Dine Like a Local

Discover Hawaiian everyday life with Aina Ahiahi, a new private dinner prepared by Four Seasons Resort Lanai in the spirit of ohana.
Hawaii, Lanai, U.S.A.

In ancient Hawaii, every aspect of everyday life involved ritual and prayer dedicated to that specific activity. Fishermen, for example, presented prayer and offerings of certain fish to their deities on a cairn alter. Women that made bark cloth and men who made canoes also invoked prayers while they worked. The preparation and partaking of food was no different. 

Nature, and every aspect found wherein, was viewed as a manifestation of one of over 40,000 deities in the Hawaiian pantheon. Thus, because the Hawaiian’s food came from the land and the ocean, the crops and marine life that they ate were also deified.

The preparation of dishes and partaking in a meal was a sacred ritual in itself. So sacred, in fact, that the religion which dictated this part of everyday life was known as Ai Kapu, or sacred eating. The Ai Kapu imposed certain restrictions, including the regulation that food could only be prepared by the men and that men and women took meals separately. Women were also prohibited from eating certain foods, such as pork, certain species of fish, and specific varieties of banana.

Partaking in a meal was viewed as a time when humans fed not only their physical being, but also their spiritual being. In 1819, the Queen Regent, Kaahumanu, defied the edict of the Ai Kapu by consuming a meal with Kamehameha II, the ruler at the time. Although the mandates of the ancient religion are not widely abided by anymore, many Hawaiians still revere the eating of traditional foods as a significant experience. It is a time when loved ones gather to share aloha, give thanks for the bounteous meal and enjoy each other’s company.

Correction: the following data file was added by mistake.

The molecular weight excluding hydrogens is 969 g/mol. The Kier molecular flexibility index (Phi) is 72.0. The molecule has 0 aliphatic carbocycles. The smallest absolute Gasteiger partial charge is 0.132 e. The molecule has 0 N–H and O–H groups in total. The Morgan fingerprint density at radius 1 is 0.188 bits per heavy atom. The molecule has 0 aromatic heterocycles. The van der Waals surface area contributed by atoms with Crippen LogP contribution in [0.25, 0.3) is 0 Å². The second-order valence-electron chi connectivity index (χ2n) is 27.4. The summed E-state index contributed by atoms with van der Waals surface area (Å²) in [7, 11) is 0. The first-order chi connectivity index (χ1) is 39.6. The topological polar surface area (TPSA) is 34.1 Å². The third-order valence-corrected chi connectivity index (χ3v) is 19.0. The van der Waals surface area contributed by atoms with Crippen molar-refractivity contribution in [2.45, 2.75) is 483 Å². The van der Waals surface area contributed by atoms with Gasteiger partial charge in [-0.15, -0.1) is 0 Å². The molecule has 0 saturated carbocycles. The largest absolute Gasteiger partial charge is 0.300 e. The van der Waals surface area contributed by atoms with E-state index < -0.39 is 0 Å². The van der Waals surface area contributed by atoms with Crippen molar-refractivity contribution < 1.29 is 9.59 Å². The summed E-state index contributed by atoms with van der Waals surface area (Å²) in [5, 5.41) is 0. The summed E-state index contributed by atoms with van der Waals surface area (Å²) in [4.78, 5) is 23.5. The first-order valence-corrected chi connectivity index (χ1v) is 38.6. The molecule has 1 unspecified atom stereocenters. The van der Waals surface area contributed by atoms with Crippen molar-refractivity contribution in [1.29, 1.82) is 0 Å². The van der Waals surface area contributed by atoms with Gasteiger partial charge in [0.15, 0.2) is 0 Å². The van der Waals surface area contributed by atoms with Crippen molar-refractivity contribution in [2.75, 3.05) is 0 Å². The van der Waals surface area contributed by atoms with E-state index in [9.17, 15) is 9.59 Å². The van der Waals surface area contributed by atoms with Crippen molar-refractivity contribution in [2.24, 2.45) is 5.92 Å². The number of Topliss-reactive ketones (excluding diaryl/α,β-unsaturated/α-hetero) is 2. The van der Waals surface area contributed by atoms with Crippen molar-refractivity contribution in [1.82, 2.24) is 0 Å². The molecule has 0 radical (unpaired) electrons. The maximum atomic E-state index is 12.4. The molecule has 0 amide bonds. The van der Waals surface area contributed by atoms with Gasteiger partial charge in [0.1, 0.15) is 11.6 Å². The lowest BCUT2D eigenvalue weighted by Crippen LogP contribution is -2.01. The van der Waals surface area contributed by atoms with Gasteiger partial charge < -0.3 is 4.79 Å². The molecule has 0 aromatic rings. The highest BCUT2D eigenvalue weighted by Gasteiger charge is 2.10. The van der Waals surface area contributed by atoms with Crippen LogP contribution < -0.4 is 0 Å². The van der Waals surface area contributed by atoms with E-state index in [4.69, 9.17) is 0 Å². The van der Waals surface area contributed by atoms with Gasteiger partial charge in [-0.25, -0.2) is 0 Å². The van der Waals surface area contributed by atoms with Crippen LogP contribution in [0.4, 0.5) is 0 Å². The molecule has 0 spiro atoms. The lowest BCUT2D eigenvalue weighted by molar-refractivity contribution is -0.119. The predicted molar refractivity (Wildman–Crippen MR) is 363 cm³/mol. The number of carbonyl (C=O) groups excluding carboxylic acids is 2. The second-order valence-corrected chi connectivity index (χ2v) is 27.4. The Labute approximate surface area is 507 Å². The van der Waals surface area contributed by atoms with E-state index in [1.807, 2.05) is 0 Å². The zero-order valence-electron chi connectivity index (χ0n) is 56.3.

With Aina Ahiahi, Four Seasons Resort Lanai guests come together with Love Lanai staff, to share aloha for each other and the beautiful island of Lanai. This is a private event, allowing for a bespoke experience reminiscent of joining ohana (families) in their own homes for a family dinner. A set menu features Chef Nick Magaoay’s rendition of both traditional Hawaiian foods as well as cuisine that was adapted following the influx of outside influence. Chef's menu comprises many dishes he enjoys at luaus and parties he and his family, including his five daughters, attend.

Nick learned to make poke from his grandfather, but puts his own spin on the dish, using a variety of fresh catch. Besides manning the grill at barbeques, Chef's favourite pastimes include diving and fishing (especially at Keomuku and Kaunolu), both of which offers inspiration in the kitchen.

The menu offerings are as follows:

  • Poi (taro steamed and prepared, regarded as the staple food of the Hawaiian diet)
  • Laulau (a portion of pork, beef, or chicken with butterfish, wrapped in taro leaf then steamed in a bundle of ti-leaves)
  • Puaa Kalua (house smoked shredded pork)
  • Ahi poke (fresh Hawaiian raw tuna cubed and seasoned)
  • Hee Poke (sliced octopus seasoned with Hawaiian salt, seaweed, green onion and other seasonings)
  • Luau Hee (octopus and taro leaves cooked in a stew of coconut milk and other seasonings)

Advanced reservations are required for this experience and it is based upon availability.